SINGAPORE: The Housing and Development Board (HDB) said that it will continue to monitor the supply chain situation amid “ongoing global geopolitical uncertainties” and the COVID-19 developments in China, as the range of delays for most Build-to-Order (BTO) projects remains between six to 12 months.
On Monday (Apr 11), The Straits Times reported that flat buyers in at least three BTO projects were informed of further delays to the completion of their homes.
Buyers at Tampines GreenCourt, Clementi NorthArc and Woodleigh Hillside BTO projects who were expecting their flats to be ready in the third quarter of this year now have to wait between three and six months more.
In response to CNA’s queries, HDB said that the construction sector is hard-hit by the ongoing COVID-19 pandemic, although it has been able to “catch up on some projects” by working closely with contractors and providing support measures to mitigate the extent of delays.
"However, the extent of delay varies by project, and depends on site-specific factors such as manpower availability, on-site technical challenges, the contractor’s performance and available supply of materials," said HDB.
"The ongoing global geo-political uncertainties and worsening COVID-19 situation in China also add further uncertainties to the supply chain situation, and we continue to monitor these developments very closely."
It added that delays have “largely remained” in the range of six to 12 months, except for projects with exceptional circumstances such as Waterway Sunrise II in Punggol.
For ongoing projects, HDB said it expects most flat buyers to be able to move into their new homes within four to five years after booking their flats, barring any unforeseen circumstances.
“The current median waiting times of projects launched in 2020 and 2021, after factoring in delays due to the COVID-19 pandemic, are about 4.5 years and 3.8 years respectively,” said HDB.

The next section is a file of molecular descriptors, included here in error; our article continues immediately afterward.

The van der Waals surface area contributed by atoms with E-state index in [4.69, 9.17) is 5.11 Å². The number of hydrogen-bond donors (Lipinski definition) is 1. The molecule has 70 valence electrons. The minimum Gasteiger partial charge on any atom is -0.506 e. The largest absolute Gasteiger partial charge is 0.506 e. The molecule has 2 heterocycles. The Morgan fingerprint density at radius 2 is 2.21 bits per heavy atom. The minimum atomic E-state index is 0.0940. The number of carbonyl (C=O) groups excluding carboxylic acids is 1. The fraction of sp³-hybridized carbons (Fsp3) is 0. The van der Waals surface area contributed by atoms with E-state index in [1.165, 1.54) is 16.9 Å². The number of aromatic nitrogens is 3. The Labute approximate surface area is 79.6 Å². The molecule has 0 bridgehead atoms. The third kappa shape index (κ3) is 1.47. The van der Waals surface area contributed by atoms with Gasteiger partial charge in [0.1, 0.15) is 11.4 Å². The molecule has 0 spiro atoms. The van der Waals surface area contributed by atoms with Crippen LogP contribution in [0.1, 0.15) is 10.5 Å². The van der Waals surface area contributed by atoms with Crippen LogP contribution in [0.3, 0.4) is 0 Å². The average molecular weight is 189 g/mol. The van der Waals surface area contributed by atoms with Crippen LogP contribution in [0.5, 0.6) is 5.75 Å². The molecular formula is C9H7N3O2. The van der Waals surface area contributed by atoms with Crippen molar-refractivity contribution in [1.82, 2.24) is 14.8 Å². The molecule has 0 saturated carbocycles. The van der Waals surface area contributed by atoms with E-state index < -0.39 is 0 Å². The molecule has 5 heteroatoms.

PERIODIC UPDATES ON PROJECTS
The statutory board also said that affected buyers are updated “periodically” on project timelines and revised completion dates of their new flats.
They will be notified of any changes to the probable completion dates at various points during the construction phase.
The first delay notification usually takes place at the 18-month mark before the probable completion date to allow affected flat buyers time to source for alternative interim housing.
“As the construction progresses, we will reach out to buyers at periodic milestones before their projects’ probable completion dates and will inform them of any further delays to their projects. These letters will be sent closer to the project probable completion date and are usually the second delay notification,” it added.
HDB also said it has not sent any third delay notices for BTO projects currently under construction.
“We recognise that the delays to the completion of new flats have caused inconvenience to flat buyers and affected their life plans, and flat buyers are understandably disappointed to learn of the delays,” said HDB, adding that it will continue to support those affected.
Those unable to secure alternative interim accommodation with their family members or relatives can contact HDB for assistance.
It will also consider waiving any forfeitures for those who wish to cancel their flat purchase to buy a resale flat.
"HDB will continue to work closely with our project contractor and consultants to expedite construction works as much as possible, without compromising the quality of the project, as well as the safety and well-being of workers," it said.
These efforts include various support measures such as cost sharing of COVID-19-related cost increases to help contractors through this period, as well as allowing construction activities that are "less noisy" to be carried out on Sundays and public holidays.